Renowned for her magnificent use of color and form in her landscapes, flower studies and abstract paintings, Georgia O'Keeffe is regarded among the most significant and provocative artists of the 20th century and a key figure in the modernist movement of American Fine Art.
She decided to become an artist at the age of 12. From 1905 to 1906, she attended the School of the Art Institute of Chicago, and in 1907, she went to New York to study oil, pastel and watercolor painting at the Art Students League. In 1908, she saw the first American exhibitions of the work of Auguste Rodin and Henri Matisse at the Little Galleries of the Photo-Secession, known as 291, run by Alfred Stieglitz.
Between 1908 and 1910, O'Keeffe worked as a freelance commercial artist drawing lace and embroidery advertisements in Chicago. During the summer of 1912, she attended a drawing class run by Alon Bement (1876-1954) at the University of Virginia in Charlottesville. Through him she became interested in the anti-academic system of art education, and for the next six years, O'Keeffe taught it at schools and colleges in Virginia, South Carolina and Texas. Her continuing personal studies led her to her fascination with abstract art. In 1915, she produced a breakthrough series of large charcoal abstractions, with her inspiration being the organic motifs of the Art Nouveau, originating from, what she said were “things in my head.” Stieglitz saw the series in January 1916. Always in search of the new and determined to recognize and foster an indigenous American art, he exhibited them.
O'Keeffe moved to New York in 1918 with the promise of Stieglitz's financial support. They married in 1924 and he exhibited her work almost yearly in New York until his death in 1946. O'Keeffe became interested in the aesthetics of photography as a direct result of posing so often for her husband's camera. She started to isolate certain elements from the photographic process to serve a new purpose of objectivity; utilizing cropped images, isolated detail, telephoto, magnified close-up and the lens malfunctions common to old cameras such as convergence, halation and flare to gain new perspectives on her subjects from angles and vantage-points previously unattainable.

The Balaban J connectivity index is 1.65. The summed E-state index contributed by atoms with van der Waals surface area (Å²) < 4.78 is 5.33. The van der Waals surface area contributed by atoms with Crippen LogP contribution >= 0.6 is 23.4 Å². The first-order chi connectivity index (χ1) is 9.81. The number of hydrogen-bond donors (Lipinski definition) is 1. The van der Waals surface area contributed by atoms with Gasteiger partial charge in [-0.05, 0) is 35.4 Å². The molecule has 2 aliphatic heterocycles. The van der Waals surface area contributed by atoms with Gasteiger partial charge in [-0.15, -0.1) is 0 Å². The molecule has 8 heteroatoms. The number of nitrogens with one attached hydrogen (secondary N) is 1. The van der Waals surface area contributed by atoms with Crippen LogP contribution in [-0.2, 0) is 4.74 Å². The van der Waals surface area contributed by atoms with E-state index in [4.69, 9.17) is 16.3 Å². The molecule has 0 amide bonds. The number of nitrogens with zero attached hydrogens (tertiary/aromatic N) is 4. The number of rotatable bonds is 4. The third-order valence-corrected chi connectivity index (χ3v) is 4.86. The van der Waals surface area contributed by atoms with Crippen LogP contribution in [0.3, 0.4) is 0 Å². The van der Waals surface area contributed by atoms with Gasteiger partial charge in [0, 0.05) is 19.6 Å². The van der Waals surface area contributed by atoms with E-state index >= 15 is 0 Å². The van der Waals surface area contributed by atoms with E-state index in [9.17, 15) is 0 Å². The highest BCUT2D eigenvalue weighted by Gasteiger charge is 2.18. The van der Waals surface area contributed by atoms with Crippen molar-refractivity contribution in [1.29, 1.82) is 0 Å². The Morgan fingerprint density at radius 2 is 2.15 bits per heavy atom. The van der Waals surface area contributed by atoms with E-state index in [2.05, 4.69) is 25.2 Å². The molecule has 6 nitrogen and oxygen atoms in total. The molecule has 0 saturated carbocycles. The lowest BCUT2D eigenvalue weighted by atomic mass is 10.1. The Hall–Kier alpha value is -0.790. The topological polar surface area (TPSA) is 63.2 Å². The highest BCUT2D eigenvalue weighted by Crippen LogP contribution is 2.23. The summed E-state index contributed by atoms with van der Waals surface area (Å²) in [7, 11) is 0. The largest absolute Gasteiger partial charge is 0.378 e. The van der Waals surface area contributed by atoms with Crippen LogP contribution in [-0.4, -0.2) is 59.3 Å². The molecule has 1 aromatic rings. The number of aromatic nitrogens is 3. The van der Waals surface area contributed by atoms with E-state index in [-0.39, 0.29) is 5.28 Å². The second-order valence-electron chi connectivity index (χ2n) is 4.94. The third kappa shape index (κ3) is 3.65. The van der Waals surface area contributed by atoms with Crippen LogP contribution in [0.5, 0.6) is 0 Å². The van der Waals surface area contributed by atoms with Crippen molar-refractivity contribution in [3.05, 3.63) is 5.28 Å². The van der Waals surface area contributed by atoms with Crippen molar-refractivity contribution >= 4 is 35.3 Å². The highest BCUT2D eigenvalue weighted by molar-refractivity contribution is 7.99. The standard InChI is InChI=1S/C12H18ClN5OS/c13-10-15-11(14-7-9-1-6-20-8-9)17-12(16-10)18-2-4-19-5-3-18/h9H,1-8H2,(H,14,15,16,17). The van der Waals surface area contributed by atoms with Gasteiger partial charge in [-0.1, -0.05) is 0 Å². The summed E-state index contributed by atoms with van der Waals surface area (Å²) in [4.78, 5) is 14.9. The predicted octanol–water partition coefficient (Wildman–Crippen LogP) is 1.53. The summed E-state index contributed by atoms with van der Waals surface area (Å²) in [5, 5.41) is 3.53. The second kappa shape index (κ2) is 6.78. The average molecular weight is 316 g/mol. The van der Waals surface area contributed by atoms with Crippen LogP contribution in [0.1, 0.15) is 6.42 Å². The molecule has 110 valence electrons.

By 1925, O'Keeffe had developed a style from a unique fusion of Symbolism, abstraction and photography. From 1929, she spent her summers painting in New Mexico, reinvigorating her art with the colors, forms and themes of the Southwest. It was Yellow & Pink I is the product of O'Keeffe's interpretation of the landscapes that she encountered from airplanes. As in her flower paintings, O'Keeffe's unusual vantage point is rendered in an elevated perspective transporting the viewer high above the desert river. She reduces the landscape to a pattern of winding shapes with a complete loss of detail, giving her subject a mystical and spiritual meaning that is the essence of her works. In 1949. O'Keeffe moved permanently to Abiquiu, New Mexico, formerly a Native American village, near Santa Fe. During her 98 years, she received many honors and awards, including the American Medal of Freedom and the National Medal of Arts.